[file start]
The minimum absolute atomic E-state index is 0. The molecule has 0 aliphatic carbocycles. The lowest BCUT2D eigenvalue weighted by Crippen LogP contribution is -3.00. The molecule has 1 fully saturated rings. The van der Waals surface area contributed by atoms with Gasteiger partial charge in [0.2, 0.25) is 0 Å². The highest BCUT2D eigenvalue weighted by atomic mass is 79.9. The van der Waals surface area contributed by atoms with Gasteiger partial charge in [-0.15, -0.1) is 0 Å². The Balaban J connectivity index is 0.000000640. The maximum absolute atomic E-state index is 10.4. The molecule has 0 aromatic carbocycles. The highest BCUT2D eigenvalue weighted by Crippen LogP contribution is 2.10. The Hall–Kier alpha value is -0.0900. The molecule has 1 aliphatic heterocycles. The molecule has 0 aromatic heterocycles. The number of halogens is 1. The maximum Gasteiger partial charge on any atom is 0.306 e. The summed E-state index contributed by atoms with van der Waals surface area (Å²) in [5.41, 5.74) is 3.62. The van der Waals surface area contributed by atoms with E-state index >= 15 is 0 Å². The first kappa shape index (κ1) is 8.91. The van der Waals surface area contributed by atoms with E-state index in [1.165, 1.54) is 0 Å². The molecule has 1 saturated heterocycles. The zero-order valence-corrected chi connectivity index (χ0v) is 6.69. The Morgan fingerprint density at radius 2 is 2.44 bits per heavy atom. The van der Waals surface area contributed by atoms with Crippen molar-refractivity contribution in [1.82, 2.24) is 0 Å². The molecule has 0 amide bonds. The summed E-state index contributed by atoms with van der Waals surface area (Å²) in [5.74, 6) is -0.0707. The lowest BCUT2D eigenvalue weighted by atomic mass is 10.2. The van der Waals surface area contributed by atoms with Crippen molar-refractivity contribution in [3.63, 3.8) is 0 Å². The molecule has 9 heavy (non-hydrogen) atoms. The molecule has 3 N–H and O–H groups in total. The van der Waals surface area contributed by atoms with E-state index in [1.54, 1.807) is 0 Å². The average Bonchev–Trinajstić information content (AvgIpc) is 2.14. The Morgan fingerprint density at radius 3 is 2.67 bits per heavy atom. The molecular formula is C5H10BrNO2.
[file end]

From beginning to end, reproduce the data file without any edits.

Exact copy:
The minimum absolute atomic E-state index is 0. The molecule has 0 aliphatic carbocycles. The lowest BCUT2D eigenvalue weighted by Crippen LogP contribution is -3.00. The molecule has 1 fully saturated rings. The van der Waals surface area contributed by atoms with Gasteiger partial charge in [0.2, 0.25) is 0 Å². The highest BCUT2D eigenvalue weighted by atomic mass is 79.9. The van der Waals surface area contributed by atoms with Gasteiger partial charge in [-0.15, -0.1) is 0 Å². The Balaban J connectivity index is 0.000000640. The maximum absolute atomic E-state index is 10.4. The molecule has 0 aromatic carbocycles. The highest BCUT2D eigenvalue weighted by Crippen LogP contribution is 2.10. The Hall–Kier alpha value is -0.0900. The molecule has 1 aliphatic heterocycles. The molecule has 0 aromatic heterocycles. The number of halogens is 1. The maximum Gasteiger partial charge on any atom is 0.306 e. The summed E-state index contributed by atoms with van der Waals surface area (Å²) in [5.41, 5.74) is 3.62. The van der Waals surface area contributed by atoms with E-state index >= 15 is 0 Å². The first kappa shape index (κ1) is 8.91. The van der Waals surface area contributed by atoms with E-state index in [1.165, 1.54) is 0 Å². The molecule has 1 saturated heterocycles. The zero-order valence-corrected chi connectivity index (χ0v) is 6.69. The Morgan fingerprint density at radius 2 is 2.44 bits per heavy atom. The van der Waals surface area contributed by atoms with Crippen molar-refractivity contribution in [1.82, 2.24) is 0 Å². The molecule has 0 amide bonds. The summed E-state index contributed by atoms with van der Waals surface area (Å²) in [5.74, 6) is -0.0707. The lowest BCUT2D eigenvalue weighted by atomic mass is 10.2. The van der Waals surface area contributed by atoms with Crippen molar-refractivity contribution in [3.63, 3.8) is 0 Å². The molecule has 9 heavy (non-hydrogen) atoms. The molecule has 3 N–H and O–H groups in total. The van der Waals surface area contributed by atoms with E-state index in [1.54, 1.807) is 0 Å². The average Bonchev–Trinajstić information content (AvgIpc) is 2.14. The Morgan fingerprint density at radius 3 is 2.67 bits per heavy atom. The molecular formula is C5H10BrNO2.